Today I’d like to go back to an old favorite, Morphine. On this day in 1999, Mark Sandman, front man of Morphine, died of a heart attack while on stage in Italy. While I’m sure he would have preferred to not die, I suspect that he would have appreciated going out playing as he did. Sandman (and his compatriots in the band) was a consummate musician, often playing unique, heavily modified instruments to create an unparalleled, interesting sound. Given the circumstances, the song I selected seems perhaps a little morbid, but appropriate: “Gone for Good” off Yes.
It’s a quiet song, just sparse guitar work and Sandman’s deep, resonating vocals. The lyrics paint a clear picture, and really conveys a sense of loneliness and rejection, the unrequited lover coming to terms with the realities of a situation. “Never gonna walk up your walk and ring your bell and feel you fall into my arms. No, never gonna see you again — you’re gone for good.”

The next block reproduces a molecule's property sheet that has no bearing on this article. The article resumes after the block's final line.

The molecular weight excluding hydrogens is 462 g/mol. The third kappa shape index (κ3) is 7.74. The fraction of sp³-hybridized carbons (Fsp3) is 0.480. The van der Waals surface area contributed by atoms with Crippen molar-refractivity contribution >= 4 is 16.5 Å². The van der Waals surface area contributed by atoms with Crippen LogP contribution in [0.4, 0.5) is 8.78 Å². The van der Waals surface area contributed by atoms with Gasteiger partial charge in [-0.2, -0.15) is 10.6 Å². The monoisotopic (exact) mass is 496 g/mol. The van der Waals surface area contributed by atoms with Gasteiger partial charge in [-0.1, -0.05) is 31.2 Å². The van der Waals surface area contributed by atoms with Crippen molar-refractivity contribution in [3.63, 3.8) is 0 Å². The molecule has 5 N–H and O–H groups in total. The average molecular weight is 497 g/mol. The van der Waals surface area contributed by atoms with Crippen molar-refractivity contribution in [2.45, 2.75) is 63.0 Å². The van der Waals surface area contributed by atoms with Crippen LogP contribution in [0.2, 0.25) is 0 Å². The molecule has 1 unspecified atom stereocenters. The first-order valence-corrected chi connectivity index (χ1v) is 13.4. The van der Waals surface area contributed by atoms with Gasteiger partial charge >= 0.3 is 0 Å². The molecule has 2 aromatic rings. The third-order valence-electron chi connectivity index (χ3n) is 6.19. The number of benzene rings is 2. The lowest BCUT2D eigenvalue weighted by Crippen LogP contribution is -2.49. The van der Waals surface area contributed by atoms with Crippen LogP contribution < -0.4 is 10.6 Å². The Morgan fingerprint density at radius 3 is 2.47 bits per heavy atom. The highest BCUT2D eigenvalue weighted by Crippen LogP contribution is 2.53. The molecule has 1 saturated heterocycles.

At various points in my life, this song has really struck a personal chord with me. I won’t say all, but I imagine most of us have gone through one of these periods, where friends or family are dying, or you’ve been rejected by the love of your life, or hell, all of the above. You feel fragile, right on the hairy edge of breaking, as you realize the loss. This song perfectly captures that. This may, perhaps, depress some, but I hope that listeners will be able to appreciate the craftsmanship inherent in capturing that emotion and distilling it in a song regardless of the mood it may direct you to.